Publication Date

3-2008

Series Number

Preprint # 08 - 1

Abstract

The National Resources Inventory (NRI) is a large-scale longitudinal survey conducted to assess trends and conditions of nonfederal land. A key NRI estimate is year-to-year change in acres of developed land, where developed land includes roads and urban areas. In 2003, a digital data collection procedure was implemented replacing a map overlay. Data from an NRI calibration experiment are used to estimate the relationship between data collected under the old and new protocols. A measurement error model is postulated for the relationship, where duplicate measurements are used to estimate one of the error variances. If any significant discrepancy is detected between new and old measures, some parameters that govern the algorithm under new protocol can be changed to alter the relationship. Parameters were calibrated so overall averages nearly match for the new and old protocols. Analyses on the data after initial parameter calibration suggest that the relationship is a line with an intercept of zero and a slope of one, therefore the parameters currently used are acceptable. The paper also provides models of the measurement error variances as functions of the proportion of developed land, which is essential for estimating the effect of measurement error for the whole NRI data.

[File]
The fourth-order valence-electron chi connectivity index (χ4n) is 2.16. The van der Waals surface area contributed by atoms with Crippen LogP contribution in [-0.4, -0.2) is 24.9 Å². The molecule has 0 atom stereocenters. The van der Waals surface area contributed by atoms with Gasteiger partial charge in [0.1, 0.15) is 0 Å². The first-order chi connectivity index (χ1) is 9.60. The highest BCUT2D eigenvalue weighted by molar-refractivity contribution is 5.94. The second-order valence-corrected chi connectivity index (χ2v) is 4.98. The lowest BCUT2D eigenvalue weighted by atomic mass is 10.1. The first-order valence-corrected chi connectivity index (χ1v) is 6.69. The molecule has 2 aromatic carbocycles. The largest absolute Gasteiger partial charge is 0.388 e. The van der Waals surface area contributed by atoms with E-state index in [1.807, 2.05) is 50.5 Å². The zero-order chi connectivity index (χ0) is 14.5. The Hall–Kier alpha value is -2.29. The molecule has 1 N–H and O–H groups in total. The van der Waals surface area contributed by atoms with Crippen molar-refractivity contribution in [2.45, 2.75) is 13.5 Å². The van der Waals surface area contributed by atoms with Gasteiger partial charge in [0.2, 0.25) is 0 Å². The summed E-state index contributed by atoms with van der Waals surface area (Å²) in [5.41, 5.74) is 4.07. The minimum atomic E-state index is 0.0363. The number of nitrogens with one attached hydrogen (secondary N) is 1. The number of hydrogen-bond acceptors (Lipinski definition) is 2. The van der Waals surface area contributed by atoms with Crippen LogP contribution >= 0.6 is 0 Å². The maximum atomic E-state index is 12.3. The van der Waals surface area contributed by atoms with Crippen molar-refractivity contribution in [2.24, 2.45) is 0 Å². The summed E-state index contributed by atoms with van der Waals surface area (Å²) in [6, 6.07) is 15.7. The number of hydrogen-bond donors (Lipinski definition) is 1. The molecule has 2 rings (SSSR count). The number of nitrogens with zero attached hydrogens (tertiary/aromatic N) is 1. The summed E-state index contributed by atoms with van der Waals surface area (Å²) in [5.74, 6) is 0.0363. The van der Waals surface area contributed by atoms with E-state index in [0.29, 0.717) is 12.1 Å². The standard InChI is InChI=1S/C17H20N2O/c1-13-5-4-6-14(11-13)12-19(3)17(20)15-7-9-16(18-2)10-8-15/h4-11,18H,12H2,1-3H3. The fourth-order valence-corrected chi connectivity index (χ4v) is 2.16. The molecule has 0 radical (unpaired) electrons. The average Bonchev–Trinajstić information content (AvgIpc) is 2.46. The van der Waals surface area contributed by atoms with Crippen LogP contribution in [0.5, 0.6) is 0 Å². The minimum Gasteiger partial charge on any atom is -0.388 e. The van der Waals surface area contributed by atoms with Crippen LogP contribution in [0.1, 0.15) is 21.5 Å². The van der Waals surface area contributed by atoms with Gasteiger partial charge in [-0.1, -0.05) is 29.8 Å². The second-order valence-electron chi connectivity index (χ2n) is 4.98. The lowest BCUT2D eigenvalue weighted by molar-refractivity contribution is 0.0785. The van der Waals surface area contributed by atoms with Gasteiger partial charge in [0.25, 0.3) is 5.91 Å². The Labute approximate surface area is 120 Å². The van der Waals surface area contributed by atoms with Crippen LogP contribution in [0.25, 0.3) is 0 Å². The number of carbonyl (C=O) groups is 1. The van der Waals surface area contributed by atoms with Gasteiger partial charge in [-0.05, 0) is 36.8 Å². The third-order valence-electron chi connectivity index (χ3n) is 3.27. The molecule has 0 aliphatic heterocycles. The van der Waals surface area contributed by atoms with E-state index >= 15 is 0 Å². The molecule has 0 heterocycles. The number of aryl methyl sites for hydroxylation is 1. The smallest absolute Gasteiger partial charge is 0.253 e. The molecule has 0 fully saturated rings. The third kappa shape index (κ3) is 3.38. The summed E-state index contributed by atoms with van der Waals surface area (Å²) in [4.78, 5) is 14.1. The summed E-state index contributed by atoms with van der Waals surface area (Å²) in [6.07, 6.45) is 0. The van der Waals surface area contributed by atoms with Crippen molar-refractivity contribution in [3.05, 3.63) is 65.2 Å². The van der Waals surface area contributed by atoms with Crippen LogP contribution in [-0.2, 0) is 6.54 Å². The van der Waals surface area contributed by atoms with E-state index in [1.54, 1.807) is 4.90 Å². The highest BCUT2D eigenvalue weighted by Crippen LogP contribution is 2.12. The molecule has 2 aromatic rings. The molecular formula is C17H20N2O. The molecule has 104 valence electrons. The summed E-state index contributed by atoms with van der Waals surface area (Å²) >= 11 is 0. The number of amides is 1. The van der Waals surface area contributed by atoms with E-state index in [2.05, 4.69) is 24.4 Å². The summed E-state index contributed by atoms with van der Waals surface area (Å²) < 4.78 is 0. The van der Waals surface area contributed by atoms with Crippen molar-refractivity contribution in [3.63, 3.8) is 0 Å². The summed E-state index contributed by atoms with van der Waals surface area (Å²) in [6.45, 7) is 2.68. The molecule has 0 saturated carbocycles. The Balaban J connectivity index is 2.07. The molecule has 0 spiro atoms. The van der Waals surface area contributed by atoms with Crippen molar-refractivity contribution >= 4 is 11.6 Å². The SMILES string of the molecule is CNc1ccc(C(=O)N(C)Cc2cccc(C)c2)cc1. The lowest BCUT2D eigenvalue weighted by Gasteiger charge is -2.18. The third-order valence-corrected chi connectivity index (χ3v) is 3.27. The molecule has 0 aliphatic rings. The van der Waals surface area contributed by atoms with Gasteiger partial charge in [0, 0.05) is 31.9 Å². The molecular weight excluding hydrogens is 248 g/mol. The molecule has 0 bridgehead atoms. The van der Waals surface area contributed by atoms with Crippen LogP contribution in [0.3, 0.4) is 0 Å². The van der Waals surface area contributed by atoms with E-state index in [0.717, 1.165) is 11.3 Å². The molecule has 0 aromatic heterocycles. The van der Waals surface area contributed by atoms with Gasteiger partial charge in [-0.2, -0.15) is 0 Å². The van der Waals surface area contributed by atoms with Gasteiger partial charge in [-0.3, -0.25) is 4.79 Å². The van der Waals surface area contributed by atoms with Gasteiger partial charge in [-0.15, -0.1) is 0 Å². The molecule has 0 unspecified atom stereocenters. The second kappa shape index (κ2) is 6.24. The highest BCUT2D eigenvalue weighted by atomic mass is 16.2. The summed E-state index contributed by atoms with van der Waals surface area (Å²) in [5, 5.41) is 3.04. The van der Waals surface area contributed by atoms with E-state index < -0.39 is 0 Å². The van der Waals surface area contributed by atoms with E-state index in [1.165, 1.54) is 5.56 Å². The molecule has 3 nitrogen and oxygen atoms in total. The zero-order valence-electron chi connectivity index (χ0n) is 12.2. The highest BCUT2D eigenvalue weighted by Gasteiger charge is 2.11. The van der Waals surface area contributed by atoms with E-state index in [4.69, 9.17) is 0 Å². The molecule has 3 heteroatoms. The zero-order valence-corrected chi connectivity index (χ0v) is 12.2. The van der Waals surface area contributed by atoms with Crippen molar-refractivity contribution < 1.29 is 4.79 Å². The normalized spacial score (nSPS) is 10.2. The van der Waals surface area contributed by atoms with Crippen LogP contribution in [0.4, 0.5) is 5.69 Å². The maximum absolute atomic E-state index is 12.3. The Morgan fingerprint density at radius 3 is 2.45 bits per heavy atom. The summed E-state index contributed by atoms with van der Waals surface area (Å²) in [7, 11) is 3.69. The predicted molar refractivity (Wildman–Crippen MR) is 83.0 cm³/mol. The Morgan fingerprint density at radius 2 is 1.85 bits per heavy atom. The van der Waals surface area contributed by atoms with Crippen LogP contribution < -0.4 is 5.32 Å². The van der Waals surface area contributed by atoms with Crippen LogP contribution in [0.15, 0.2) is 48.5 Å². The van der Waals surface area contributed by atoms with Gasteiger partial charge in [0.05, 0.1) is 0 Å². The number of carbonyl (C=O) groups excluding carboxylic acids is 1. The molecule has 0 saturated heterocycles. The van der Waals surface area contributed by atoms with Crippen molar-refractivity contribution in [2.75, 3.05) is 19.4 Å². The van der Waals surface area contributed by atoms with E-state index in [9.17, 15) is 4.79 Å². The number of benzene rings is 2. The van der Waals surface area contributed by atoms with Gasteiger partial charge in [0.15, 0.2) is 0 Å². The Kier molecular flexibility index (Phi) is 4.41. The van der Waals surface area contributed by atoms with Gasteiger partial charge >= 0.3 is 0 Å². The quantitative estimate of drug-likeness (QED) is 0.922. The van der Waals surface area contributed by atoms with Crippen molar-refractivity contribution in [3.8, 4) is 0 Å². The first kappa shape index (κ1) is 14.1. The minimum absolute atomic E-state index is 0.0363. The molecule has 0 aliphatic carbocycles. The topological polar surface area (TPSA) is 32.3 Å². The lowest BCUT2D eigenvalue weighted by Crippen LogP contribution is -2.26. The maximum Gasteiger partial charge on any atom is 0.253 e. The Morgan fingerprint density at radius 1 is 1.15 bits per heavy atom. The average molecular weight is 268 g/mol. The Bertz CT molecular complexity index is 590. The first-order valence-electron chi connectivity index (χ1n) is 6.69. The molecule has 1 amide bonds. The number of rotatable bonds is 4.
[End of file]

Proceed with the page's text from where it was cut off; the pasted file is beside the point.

Comments

This preprint was published as C.L. Yu and J.C. Legg, "A Calibration Experiment in a Longitudinal Survey with Errors-In-Variables", Journal of Agricultural, Biological, and Environmental Statistics (2010): 139-157, doi: 10.1007/s13253-009-0016-8.

Language

en

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